Monarch butterfly, Success Pond, Randolph, NH.
Tonight was perfect—70 degrees and clear. The skies here are the darkest I’ve ever seen. Many of my images contained a satellite trail or two, including this one. If it weren’t for the streetlights across the highway, I’d be in heaven.
My first image of the Andromeda Galaxy (right and below center), 2.5 million light years away. To the center left is the “W” shape of the constellation Cassiopeia.
The house that Ted built.
I’ll keep trying.
Twenty billion stars and God knows what else.
Not bad for a first shot.
I used to shoot photos of the moon with my iPhone. I used a mail order bracket and my lousy old Sears refracting telescope. The quality wasn’t the best, but I like how it evokes the old Chesley Bonestell artwork from the 1950s. Years before the Apollo missions, we figured that the lunar maria were smooth, ringed with jagged peaks, based on how they looked through earthbound telescopes.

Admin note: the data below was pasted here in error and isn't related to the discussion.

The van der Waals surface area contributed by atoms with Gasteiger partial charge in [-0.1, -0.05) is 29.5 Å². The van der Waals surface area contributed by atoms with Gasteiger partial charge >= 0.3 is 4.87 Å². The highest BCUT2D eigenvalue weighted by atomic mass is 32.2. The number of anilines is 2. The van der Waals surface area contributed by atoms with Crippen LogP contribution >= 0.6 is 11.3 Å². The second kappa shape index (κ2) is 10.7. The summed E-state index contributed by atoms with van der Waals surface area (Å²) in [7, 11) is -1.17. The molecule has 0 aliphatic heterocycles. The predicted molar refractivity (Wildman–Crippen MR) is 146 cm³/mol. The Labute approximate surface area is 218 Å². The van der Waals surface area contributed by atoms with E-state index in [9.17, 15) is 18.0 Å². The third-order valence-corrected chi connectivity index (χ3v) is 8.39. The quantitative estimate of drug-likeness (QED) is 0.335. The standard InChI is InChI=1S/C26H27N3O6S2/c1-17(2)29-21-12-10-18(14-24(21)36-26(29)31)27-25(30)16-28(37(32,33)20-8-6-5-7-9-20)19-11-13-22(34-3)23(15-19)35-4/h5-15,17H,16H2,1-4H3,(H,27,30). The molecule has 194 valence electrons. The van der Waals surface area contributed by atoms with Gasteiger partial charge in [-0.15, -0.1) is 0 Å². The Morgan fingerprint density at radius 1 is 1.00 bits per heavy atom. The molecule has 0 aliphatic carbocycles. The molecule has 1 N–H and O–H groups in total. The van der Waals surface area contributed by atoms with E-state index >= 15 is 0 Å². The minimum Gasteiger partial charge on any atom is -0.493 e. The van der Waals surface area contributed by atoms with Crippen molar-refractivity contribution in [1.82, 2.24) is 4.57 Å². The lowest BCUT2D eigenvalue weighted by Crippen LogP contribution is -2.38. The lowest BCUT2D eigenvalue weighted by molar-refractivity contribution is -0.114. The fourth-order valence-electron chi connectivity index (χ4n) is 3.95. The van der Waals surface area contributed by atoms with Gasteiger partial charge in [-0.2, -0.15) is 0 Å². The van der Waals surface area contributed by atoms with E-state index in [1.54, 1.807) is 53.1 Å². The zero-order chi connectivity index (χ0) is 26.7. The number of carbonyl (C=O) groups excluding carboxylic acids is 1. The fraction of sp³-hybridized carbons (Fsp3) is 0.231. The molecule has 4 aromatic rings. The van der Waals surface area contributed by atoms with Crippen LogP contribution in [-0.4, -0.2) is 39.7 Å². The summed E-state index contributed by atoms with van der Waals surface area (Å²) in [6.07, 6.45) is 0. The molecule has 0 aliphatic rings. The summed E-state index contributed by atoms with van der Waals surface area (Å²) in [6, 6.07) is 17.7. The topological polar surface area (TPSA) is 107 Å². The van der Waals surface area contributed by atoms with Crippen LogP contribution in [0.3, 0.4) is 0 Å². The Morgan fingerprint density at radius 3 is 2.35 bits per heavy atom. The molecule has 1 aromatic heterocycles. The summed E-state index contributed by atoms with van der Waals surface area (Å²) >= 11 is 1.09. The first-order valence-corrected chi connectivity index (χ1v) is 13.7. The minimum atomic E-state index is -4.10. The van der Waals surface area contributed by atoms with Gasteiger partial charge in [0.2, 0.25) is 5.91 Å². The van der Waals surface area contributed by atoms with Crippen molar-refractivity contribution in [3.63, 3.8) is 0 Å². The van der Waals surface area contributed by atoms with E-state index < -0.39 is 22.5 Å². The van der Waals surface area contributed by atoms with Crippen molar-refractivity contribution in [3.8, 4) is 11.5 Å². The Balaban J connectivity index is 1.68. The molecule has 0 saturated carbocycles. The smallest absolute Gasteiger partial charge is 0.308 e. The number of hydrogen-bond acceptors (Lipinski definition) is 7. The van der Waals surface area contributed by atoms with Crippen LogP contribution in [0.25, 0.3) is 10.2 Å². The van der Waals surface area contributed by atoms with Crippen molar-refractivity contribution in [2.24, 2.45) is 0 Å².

We found out later that the moon looks completely different when you actually visit. The maria are strewn with boulders and pocked with smaller craters, while meteorites have worn the mountains into rolling hills. I like Bonestell’s version better.
But, man, I sure hope in the future I buy myself a decent camera. Say, in a couple of months…